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Parents face pitfalls on path to college aid

With the cost of a year of college now topping $40,000 a year at many private schools, the impact on family budgets has never been greater. And neither has the desire of families to find sources of financial aid to help cover the cost.
The cost of college
Kim Carney /
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With the cost of a year of college now topping $40,000 a year at many private four-year schools, the impact on family budgets has never been greater. And neither has the desire of families to find sources of financial aid to help cover that cost.

As a result, more families are trying to manage their personal finances to maximize their chances of getting aid — in some cases by shifting assets so they are not counted in financial aid formulas.

“Parents are very interested in this,” said Mark Kantrowitz, publisher of, a Web site devoted to financial aid. Each week some 50,000 visitors check out the site’s section on maximizing aid eligibility, he said.

But sorting out the best moves is not easy: In general, there are no hard and fast rules. And while there is nothing wrong with rearranging your finances to increase the chances of getting aid, parents who try too hard to game the system risk being charged with a crime.

“I have seen people lie about assets that they have,” said Ray Loewe, founder of College Money, a New Jersey advisory firm that specializes in college finances. “Basically, if you have an asset and you don’t disclose it, it’s fraud.”

The pot of money that parents of college-bound students are chasing is huge. Last year,  more than $69 billion in federal grants, loans and work-study jobs was awarded to more than 10 million students and families, according to the Department of Education. Billions more were awarded by individual colleges and universities from their own endowments.

To determine eligibility for federal aid, the Free Application For Federal Student Aid, or FAFSA, formula takes into account parent and student income and assets to determine the "expected family contribution" — or how much of the financial burden the family is expected to shoulder. The formula also takes into account how many students are in college — the more siblings enrolled, the greater the chances the family will qualify. And it looks at the age of the oldest parent, giving more consideration to families with a wage-earner closer to retirement.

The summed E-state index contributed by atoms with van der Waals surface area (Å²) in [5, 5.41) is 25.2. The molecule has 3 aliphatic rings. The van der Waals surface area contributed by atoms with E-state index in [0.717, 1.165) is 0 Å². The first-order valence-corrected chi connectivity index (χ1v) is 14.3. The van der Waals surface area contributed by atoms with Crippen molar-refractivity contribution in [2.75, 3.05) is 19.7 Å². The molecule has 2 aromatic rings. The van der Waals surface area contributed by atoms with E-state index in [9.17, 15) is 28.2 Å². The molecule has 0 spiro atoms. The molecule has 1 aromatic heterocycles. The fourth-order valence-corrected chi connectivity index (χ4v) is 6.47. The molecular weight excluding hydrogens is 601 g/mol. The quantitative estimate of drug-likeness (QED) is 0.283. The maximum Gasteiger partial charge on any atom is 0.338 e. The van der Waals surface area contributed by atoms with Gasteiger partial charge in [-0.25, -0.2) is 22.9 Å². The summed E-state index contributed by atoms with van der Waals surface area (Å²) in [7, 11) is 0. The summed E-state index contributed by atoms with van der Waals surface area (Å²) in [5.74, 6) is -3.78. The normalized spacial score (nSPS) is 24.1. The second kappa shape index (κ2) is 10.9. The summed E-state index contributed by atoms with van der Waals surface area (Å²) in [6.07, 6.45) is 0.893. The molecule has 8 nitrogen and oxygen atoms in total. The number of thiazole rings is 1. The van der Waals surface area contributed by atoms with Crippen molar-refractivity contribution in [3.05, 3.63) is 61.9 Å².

Shifting assets
The federal formula doesn’t count certain assets — like retirement accounts, annuities or the home equity in a family's primary residence. So one way to increase aid eligibility is to use cash or other investments, which are counted by the formula, to pay down a home mortgage or pay off credit card debt.

“It also makes good sense from a financial planning perspective,” said Kantrowitz, “since your bank account is probably earning only 1 percent, while the mortgage is costing you 6 or 7 percent or more and your credit cards as much as 18 percent.”

Some families may be able to increase their eligibility by using a Roth IRA as a combined retirement/college savings account. In some cases, Roth IRA contributions can be used to pay college expenses without incurring taxes or penalties.

And many families are better off shifting college savings that may have been accumulated in the child’s name back to the parents. While there may be tax advantages to keeping investments in a child’s lower income bracket, the financial aid formula leans much more heavily on assets held by the student than those in the parent’s name.

Adding to the complexity is the fact that a financial move that helps one family get more aid may hurt another family’s chances.

While the FAFSA formula is used to dole out federal grants, for example, schools use a separate, so-called “institutional” formula to decide how to spend their own money on financial aid. These formulas count some assets, like a family’s primary residence, that the federal formula doesn’t.

Though these “institutional” formulas tend to be more restrictive, they also give colleges wider latitude in considering special circumstances — like an unexpected medical expense or a recent job loss — when deciding how much aid to offer.

Besides the complexities in sorting out aid formulas, there are other potential pitfalls in trying to maximize financial aid.